Geomagnetic modulation of the late Pleistocene cosmic-ray flux as determined by 10Be from Blake Outer Ridge marine sediments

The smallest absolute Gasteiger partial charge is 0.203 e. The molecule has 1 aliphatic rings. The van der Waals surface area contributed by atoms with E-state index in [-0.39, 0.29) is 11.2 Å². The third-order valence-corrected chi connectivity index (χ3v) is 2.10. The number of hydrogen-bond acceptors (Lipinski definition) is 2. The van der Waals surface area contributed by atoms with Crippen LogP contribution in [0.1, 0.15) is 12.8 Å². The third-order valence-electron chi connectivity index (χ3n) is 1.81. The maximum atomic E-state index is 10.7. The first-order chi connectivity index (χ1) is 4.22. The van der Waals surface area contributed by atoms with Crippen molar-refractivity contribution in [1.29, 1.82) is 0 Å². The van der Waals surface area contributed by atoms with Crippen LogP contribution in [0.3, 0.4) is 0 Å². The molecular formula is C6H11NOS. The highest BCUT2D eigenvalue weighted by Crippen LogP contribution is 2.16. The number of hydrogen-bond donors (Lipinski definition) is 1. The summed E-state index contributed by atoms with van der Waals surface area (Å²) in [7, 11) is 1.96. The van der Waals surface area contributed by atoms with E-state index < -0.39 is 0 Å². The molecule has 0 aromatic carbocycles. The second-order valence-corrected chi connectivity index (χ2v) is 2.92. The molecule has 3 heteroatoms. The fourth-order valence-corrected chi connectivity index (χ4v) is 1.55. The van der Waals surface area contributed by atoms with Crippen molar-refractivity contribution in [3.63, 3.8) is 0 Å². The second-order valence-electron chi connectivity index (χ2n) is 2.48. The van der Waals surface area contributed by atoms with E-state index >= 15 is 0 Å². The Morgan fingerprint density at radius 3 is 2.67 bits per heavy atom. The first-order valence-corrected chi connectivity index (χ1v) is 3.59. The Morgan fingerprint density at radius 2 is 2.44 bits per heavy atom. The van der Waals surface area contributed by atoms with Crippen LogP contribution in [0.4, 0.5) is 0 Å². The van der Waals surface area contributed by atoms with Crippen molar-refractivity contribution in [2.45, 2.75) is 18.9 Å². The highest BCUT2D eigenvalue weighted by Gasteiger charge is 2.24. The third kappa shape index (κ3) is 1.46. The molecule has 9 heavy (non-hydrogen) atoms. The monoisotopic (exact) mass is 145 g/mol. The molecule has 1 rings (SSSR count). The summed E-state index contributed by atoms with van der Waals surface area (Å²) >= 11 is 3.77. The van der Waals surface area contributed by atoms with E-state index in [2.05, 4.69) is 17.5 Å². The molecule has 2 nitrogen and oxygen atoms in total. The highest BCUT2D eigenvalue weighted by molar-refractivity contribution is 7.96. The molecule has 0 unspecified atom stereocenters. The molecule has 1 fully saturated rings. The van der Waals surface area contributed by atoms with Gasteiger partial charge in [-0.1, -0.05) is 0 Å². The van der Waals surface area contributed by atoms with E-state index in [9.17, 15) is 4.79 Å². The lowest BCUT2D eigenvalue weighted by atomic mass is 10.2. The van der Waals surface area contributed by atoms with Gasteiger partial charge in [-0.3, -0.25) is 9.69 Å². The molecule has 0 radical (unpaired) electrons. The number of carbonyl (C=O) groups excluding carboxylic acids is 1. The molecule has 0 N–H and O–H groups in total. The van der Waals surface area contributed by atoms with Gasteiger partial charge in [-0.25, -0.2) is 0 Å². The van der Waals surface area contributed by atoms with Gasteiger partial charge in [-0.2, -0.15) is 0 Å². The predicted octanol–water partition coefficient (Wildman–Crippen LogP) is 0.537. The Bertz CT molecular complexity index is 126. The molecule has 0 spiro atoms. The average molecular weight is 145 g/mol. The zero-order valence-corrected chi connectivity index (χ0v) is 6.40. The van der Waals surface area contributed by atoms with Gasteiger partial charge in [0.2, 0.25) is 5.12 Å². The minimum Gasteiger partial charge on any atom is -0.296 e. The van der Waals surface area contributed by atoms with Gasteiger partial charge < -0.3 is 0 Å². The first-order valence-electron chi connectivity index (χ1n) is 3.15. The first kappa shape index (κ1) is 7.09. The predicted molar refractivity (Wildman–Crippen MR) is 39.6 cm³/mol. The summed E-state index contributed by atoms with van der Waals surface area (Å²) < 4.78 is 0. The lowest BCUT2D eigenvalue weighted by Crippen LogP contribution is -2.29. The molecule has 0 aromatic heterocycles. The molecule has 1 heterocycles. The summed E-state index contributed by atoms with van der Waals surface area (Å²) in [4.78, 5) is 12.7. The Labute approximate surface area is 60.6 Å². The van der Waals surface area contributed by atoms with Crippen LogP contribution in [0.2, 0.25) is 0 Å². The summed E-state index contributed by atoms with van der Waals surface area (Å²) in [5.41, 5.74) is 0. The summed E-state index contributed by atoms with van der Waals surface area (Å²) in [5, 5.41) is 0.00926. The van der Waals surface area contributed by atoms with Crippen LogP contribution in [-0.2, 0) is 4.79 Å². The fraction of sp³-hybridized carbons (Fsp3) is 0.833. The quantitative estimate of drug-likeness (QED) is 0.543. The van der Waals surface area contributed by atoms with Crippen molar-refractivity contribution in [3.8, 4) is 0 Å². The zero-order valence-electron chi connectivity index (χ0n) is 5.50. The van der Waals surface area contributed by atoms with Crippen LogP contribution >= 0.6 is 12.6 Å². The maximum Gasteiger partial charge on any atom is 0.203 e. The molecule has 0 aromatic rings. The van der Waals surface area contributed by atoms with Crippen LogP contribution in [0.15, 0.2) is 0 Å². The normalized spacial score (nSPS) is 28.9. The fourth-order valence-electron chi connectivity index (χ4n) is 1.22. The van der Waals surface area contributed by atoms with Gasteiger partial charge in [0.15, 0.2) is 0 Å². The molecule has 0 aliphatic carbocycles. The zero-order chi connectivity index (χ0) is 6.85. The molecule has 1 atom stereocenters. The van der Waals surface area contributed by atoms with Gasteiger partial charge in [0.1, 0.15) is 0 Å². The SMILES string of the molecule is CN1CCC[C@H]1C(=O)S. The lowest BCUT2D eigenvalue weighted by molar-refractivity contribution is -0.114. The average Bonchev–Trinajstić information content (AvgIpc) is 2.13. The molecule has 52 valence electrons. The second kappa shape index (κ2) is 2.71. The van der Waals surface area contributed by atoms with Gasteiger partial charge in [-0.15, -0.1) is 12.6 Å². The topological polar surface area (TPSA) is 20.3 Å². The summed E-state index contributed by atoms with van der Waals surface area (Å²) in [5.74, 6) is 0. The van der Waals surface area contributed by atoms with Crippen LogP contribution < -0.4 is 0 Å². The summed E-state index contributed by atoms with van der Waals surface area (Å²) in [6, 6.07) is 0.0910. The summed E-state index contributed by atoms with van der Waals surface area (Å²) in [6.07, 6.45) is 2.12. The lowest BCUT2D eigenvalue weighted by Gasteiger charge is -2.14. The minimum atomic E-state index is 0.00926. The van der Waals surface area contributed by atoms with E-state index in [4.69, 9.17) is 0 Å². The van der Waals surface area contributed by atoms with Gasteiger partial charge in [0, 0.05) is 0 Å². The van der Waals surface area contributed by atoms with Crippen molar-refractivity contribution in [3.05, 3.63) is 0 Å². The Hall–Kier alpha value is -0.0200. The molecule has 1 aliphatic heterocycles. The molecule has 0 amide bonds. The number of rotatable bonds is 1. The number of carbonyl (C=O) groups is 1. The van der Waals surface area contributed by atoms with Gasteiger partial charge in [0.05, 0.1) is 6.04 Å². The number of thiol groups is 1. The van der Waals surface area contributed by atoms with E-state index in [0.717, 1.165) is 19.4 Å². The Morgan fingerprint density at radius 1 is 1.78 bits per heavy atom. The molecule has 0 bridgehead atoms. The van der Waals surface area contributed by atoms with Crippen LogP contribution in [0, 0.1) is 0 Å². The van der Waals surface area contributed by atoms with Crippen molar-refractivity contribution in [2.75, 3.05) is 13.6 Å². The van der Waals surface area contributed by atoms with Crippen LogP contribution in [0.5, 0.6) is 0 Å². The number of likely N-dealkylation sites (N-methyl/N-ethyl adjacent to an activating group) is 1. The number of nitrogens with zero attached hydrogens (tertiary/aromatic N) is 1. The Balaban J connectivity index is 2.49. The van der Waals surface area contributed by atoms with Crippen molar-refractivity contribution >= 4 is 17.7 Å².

The cosmic-ray flux incident upon the Earth during the late Pleistocene, 20-60 kyr B.P., was studied by measuring the cosmogenic radionuclide 10Be from a marine sediment core at site CH88-10P on the Blake Outer Ridge. The paleointensity of the geomagnetic field for this core was determined by various methods. The variance in the concentration of 10Be in the authigenic fraction of the sediments from Blake Ridge closely correlates with the inverse of the variance in the paleointensity of the geomagnetic field. The 10Be signal lags, up to 1000 years of sedimentation, the measured paleointensity of the sediments. In contrast, the data from several other elements, some climatically sensitive, and from beryllium show relationship neither to 10Be nor to the paleomagnetic data. The relationship between 10Be concentration and the dipole field intensity ( M/ Mo) as measured in the sediments is consistent with theoretical models.